There’s been plenty written about how great Compton rapper Kendrick Lamar’s album, good kid, m.A.A.d. city is. So much that I’m left with feeling like I have little of value to add to any conversation about it. But the video for “Bitch Don’t Kill My Vibe,” came out today and it inspired in me a thought(!) First of all, it’s really good. Watch it. Secondly, jumping back and forth in tone as it does, it makes a nice point about how complex everything is — death, religion, fashion, mourning, partying, solitude, unity, nature, all this stuff. All sorts of paradox. Which starts to come as close to truth, I think, as our little human brains can muster. Anyway, sorry for getting a little carried away there. That’s three cups of coffee talking. And probably largely nonsense. But it made me think a lot of an old favorite album of mine that I haven’t listened to in a really long time. Rahsaan Roland Kirk’s Blacknuss.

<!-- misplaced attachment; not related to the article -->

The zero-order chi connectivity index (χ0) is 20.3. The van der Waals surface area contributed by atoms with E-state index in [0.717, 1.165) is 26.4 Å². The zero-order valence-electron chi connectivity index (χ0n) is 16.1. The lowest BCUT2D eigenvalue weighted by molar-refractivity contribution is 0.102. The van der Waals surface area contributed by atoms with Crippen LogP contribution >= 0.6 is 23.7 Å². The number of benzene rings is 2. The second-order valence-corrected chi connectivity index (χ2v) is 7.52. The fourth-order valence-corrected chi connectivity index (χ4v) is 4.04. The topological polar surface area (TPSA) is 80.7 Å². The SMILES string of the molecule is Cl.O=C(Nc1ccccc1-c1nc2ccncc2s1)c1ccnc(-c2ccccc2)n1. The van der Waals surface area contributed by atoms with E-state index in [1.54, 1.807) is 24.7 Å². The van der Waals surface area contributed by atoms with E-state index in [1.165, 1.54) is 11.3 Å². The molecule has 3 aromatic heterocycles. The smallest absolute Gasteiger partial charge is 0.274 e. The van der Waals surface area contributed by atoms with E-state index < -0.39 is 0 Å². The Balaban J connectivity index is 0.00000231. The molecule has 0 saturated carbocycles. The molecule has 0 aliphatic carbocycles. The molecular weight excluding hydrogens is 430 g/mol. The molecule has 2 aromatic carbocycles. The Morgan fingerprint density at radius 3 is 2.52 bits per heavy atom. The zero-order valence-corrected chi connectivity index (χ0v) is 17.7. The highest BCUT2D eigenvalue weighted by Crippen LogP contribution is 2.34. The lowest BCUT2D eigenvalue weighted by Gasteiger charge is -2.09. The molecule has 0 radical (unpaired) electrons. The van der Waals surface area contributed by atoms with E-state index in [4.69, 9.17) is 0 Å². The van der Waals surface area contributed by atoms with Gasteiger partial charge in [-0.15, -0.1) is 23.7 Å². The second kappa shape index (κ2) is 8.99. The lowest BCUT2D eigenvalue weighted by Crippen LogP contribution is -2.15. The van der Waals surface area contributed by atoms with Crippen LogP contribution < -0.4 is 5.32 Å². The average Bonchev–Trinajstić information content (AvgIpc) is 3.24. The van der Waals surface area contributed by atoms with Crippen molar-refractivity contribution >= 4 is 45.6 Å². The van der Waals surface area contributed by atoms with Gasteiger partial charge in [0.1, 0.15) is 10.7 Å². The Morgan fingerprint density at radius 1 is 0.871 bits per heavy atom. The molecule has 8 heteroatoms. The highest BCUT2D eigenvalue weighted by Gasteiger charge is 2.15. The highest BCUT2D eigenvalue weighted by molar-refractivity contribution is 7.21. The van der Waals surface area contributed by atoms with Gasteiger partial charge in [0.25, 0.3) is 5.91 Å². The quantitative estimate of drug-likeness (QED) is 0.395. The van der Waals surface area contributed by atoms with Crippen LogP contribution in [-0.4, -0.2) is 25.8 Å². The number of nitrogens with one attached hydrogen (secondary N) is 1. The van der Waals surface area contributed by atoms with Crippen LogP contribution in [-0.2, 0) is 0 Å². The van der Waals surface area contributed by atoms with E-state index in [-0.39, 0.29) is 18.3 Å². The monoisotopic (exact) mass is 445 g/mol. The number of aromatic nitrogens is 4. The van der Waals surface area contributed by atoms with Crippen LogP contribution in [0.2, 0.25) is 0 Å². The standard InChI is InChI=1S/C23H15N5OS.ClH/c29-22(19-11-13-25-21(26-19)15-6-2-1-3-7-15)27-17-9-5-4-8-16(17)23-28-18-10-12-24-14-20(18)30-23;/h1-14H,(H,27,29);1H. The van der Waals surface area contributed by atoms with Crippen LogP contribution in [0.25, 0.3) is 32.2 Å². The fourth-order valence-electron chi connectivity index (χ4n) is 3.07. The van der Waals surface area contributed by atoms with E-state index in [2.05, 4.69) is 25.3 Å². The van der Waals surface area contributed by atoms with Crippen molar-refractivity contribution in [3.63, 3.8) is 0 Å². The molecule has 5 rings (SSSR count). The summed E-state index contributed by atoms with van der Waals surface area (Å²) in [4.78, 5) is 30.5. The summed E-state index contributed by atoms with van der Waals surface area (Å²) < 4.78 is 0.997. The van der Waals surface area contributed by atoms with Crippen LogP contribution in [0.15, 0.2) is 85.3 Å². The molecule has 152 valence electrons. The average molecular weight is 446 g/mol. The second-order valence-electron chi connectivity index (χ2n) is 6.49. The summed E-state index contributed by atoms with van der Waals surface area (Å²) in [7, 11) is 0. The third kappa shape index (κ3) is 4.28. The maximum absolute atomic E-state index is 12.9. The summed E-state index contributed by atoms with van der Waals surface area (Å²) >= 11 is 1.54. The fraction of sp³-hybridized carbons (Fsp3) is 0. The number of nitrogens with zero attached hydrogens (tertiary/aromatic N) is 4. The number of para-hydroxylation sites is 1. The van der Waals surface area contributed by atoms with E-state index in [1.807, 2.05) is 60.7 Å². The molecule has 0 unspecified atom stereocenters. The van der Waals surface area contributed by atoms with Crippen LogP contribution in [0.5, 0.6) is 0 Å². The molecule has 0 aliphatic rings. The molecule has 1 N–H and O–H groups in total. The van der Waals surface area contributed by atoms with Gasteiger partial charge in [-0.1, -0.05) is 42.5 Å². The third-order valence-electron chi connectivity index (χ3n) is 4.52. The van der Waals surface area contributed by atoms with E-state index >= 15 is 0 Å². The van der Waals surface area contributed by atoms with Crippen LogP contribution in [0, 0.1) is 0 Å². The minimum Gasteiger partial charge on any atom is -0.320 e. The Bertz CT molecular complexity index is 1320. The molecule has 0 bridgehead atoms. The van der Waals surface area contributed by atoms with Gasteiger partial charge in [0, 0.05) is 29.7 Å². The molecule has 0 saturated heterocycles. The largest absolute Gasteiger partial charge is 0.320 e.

Rahsaan Roland Kirk was a jazz saxophonist famous in the ’60s and ’70s for being able to play multiple wind instruments at the same time — like, really at the same time, like with two horns stuck in his mouth at once. It’s something to see. And his music was often chaotic and “out” in the free jazz meaning of the term. But then, Blacknuss, released in 1971, is a fusion album (jazz fusion: that beloved genre that has aged so well in the minds of music critics!) It’s Kirk leading his band through a bunch of the pop hits of the time. Bill Withers’ “Ain’t No Sunshine,” Marvin Gaye’s “What’s Going On,” The Temptations’ “My Girl,” etc. I imagine some people thought it was pretty cheesy when it came out. I bet others didn’t listen to it because it sounded too weird. (Kirk sings the words to “Ain’t No Sunshine” through his horn while he’s playing.) So like, it’ll probably appeal to some people, and then piss other people off for the same reasons. And for lots of different reasons. But I like the paradox: how for a great artist, compromising — finding a way to fit in a little something for everyone — can be the most uncompromising stance at all.
Here’s Rahsaan doing Aretha Franklin’s “I Say a Little Prayer” in 1969. Confused and wild and all over the place and gorgeous.